What exactly does “with # methods” mean? Here are some results that really confuse me.

```
function sayhi(x,y)
x+y
end
```

Result: sayhi (generic function with 3 methods)

```
function f(x,y)
x+y
end
```

Result: f (generic function with 1 method)

What exactly does “with # methods” mean? Here are some results that really confuse me.

```
function sayhi(x,y)
x+y
end
```

Result: sayhi (generic function with 3 methods)

```
function f(x,y)
x+y
end
```

Result: f (generic function with 1 method)

The number of methods is the number different possible places you end up when calling a function. This is because with multiple dispatch some functions (like +) are defined in many different ways for different type combinations.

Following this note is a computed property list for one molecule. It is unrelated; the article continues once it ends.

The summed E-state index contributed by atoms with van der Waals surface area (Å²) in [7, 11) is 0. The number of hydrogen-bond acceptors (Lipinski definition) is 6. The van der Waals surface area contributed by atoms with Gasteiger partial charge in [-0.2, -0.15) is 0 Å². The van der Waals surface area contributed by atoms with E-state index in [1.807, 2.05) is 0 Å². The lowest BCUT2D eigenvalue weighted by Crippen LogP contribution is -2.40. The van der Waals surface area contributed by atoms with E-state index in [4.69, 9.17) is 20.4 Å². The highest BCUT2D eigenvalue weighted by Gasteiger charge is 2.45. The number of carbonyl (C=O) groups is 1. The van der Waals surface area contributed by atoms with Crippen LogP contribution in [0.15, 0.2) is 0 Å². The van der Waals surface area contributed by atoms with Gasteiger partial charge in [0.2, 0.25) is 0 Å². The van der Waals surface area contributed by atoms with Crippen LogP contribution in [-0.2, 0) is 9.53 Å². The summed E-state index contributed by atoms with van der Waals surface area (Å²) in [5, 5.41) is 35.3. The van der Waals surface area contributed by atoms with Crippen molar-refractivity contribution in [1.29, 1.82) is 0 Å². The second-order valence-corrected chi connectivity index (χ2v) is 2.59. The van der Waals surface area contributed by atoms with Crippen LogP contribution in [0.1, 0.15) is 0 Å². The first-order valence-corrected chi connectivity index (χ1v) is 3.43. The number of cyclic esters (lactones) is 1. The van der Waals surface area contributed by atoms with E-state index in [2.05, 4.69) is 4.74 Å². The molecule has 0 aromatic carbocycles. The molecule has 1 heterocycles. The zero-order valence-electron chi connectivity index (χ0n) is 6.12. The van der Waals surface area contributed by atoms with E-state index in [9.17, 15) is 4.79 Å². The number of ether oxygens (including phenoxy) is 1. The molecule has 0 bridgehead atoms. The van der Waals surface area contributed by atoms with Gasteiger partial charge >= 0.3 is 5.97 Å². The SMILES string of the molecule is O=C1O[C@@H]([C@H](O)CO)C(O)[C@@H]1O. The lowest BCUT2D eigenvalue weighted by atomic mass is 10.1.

Try to restart Julia. You may have some old definitions lying around.

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You can use `methods()`

to see a list of the methods for a given function:

```
julia> function f(x, y)
x + y
end
f (generic function with 1 method)
julia> methods(f)
# 1 method for generic function "f":
[1] f(x, y) in Main at REPL[1]:2
julia> function f(x)
x + 2
end
f (generic function with 2 methods)
julia> methods(f)
# 2 methods for generic function "f":
[1] f(x) in Main at REPL[3]:2
[2] f(x, y) in Main at REPL[1]:2
```

1 Like